Theresa

  • Debbie

    Thanks for this info. I’m excited to just throw my peas in the freezer as-is! I also vacuum seal fruits and veggies and wanted to add one recommendation- we always freeze first (often on trays to keep things from freezing together), then vacuum seal- that way things don’t get crushed in the vacuuming process.

  • Theresa

    Thanks for the additional input Debbie.
    Theresa

  • Tammy

    I am new to this. When you say shell the peas are you getting rid of the pods? I find the pods have a lot of taste. I also am looking for info on Asian green beans. These beans are similar to your average green bean but grow to 26″ in length. I heard they are good for stir fry. This is something I would like to try. I have these beans in my garden at this time along with the regular green beans. If you could give me some insight to these questions it would be greatly appreciated. Sincerely,
    Tammy

  • Theresa

    Tammy, some peas like Sugar Snaps or snow peas have edible pods. Other peas like English shell peas have pods that are discarded and the peas are eaten.

    I don’t grow the long Asian beans. Most all beans are best when picked young. If you allow them to over grow they’re usually a bit tough.

    Hope this helps.
    Theresa

  • john

    I think what you are referring to as asian beans are yard long beans. I’ve been growing these for years. Lately I’ve been growing the type called red noodle with red beans. I think they taste great and you don’t have to pick as many for dinner. BUT, don’t let them get too big. I try to pick them before they are more than 18 inches. Otherwise they get tough and the beans inside get too large and mealy. Also don’t plant them as heavy as you would regular beans. At least 6 inches between beans/seeds and they need something large to climb on, the vines are huge. They take longer than regular beans to bloom and get beans but they are worth the wait.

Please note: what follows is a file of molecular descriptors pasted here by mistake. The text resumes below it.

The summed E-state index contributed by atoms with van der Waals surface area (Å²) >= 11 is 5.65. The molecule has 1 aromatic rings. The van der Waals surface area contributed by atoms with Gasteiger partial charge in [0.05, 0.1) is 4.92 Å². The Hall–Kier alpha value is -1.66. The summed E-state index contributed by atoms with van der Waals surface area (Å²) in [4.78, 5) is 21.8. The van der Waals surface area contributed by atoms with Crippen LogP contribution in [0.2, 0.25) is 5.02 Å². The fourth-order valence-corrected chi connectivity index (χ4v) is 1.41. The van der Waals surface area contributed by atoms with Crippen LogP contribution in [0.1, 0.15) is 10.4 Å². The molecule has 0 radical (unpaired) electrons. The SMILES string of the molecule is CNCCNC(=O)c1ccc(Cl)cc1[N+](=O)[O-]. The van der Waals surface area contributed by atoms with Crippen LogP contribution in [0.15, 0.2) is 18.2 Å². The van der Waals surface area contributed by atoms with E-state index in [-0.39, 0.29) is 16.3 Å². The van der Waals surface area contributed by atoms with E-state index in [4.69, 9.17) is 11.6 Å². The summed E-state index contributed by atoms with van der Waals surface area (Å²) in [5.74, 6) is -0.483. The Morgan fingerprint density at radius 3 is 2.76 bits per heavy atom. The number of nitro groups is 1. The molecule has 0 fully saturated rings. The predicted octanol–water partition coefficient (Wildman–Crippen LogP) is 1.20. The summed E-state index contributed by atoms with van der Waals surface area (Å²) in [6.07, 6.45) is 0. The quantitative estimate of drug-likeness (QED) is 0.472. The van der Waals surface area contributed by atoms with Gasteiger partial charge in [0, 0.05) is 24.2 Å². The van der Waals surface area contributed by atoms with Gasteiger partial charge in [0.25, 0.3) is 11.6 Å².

• Theresa

    Great input John! Thanks for taking time to let everyone benefit from you experience.
    Theresa

  • Lindsey G

    Hi there,

    I’m wondering if you can freeze snow peas whole without blanching too?

  • Theresa

    They would be a bit different than shelled peas because they have the pod.
    You try a package unblanched as test, Lindsey.
    I think I’d prefer to blanch the snow peas even if only for a minute.